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numerically stable implementation of the log-logistic function

Binary case

This is just the middle section of Bob Carpenter's note for evaluating log-loss via the binary logistic functoin

The logp function calculates the negative cross-entropy:

    dotproduct( [y, 1-y],  [logP(y=1), logP(y=0)] )

where the input s is the beta'x log-odds scalar value. The trick is to make this numerically stable for any choice of s and y.

>>> logp=lambda y,s: -scipy.special.logsumexp([0, -s]) if y==1 else -scipy.special.logsumexp([0, s]) if y==0 else None

>>> logp(0,100)  ## i'm exp(100):1 confident in y=1 but oops! got y=0. suffer lots of loss.
>>> logp(1,100)  ## i'm exp(100):1 confident in y=1 and got it. yay.
>>> logp(1,-100)  ## i'm exp(100):1 confident in y=0 but oops! got y=1.

>>> logp(1,10)   ## i'm exp(10):1 confident in y=1 and got it.  i'm nearly perfectly happy. nearly as good as exp(100):1 confidence.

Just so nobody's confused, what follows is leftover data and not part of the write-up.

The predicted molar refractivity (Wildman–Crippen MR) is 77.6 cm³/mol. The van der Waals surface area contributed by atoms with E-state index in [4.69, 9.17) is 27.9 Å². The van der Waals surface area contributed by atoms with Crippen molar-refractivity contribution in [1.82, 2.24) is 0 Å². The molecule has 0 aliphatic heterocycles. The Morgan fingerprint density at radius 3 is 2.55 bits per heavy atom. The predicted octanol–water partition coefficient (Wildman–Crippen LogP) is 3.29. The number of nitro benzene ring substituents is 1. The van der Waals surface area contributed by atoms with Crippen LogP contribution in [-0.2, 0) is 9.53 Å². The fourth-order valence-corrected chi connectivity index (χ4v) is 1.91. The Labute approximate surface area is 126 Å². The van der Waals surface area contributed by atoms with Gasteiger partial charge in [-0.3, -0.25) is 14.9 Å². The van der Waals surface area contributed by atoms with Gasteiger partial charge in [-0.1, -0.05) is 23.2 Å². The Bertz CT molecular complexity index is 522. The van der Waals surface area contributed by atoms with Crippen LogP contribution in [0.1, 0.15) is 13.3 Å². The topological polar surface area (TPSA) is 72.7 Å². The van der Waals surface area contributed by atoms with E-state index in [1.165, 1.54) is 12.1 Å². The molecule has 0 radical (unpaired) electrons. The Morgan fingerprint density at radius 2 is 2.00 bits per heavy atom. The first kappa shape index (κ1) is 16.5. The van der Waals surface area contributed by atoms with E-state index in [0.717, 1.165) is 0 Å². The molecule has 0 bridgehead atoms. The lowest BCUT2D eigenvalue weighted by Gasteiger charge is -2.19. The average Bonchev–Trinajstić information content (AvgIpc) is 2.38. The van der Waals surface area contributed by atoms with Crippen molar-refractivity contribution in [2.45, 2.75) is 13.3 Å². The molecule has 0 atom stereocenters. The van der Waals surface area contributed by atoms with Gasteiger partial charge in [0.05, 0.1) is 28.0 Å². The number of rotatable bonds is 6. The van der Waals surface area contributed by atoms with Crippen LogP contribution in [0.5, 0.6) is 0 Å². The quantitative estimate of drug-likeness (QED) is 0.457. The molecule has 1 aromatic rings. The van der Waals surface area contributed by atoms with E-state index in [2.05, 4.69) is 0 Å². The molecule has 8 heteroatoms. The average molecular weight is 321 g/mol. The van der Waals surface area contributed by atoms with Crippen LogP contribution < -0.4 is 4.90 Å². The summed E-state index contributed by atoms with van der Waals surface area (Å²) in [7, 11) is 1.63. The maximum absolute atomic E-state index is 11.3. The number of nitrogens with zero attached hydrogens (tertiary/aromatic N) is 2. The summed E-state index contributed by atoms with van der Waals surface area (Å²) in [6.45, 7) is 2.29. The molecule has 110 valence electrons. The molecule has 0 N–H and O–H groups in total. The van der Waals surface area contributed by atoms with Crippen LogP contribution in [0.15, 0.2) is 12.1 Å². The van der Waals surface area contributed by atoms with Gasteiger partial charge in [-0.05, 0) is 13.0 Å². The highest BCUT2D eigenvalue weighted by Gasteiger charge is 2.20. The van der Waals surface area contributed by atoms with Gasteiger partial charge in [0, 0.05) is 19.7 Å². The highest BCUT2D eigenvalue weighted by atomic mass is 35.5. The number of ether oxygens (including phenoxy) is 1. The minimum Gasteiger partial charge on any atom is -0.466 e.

>>> logp(1,0)    ## i'm 50:50 undecided and got y=1, and get hit with log(.5) negative-loss
>>> logp(0,0)

Notes on sklearn: they have a sklearn.metrics.log_loss function which calculates the same thing, but it can't handle numbers near prob=0 or prob=1 and instead clips them to the range [1e-15, 1-1e-15]. this can actually change results sometimes -- it doesn't know the difference between P(y=1)=1e-15 versus a P(y=0)=1e-30 prediction where y=1 turned out to be true, which log-loss/xent does care about quite a bit, mathematically.

Also their sklearn.linear_model.LogisticRegression function calculates log probs by going through the numerically unstable probability representation first. I think if you wanted to do this more correctly, you'd have to get the beta'x dot product via, perhaps, the decision_function method instead...


On the multiclass case. If s is a vector of unnormalized log-probabilities, it's just this...

logp = lambda y,s: (s - scipy.special.logsumexp(s))[y]
>>> logp(0,np.array([0,100]))
>>> logp(1,np.array([0,100]))
>>> logp(1,np.array([0,-100]))
>>> logp(1,np.array([0,10]))
>>> logp(1,np.array([0,0]))
>>> logp(0,np.array([0,0]))

# Make sure it works for cases outside the finite tolerance of exp.  exp(1000)=inf, exp(-1000)=0 under double-prec floating point.
>>> logp(0,np.array([-1000,1000]))
>>> logp(1,np.array([-1000,1000]))
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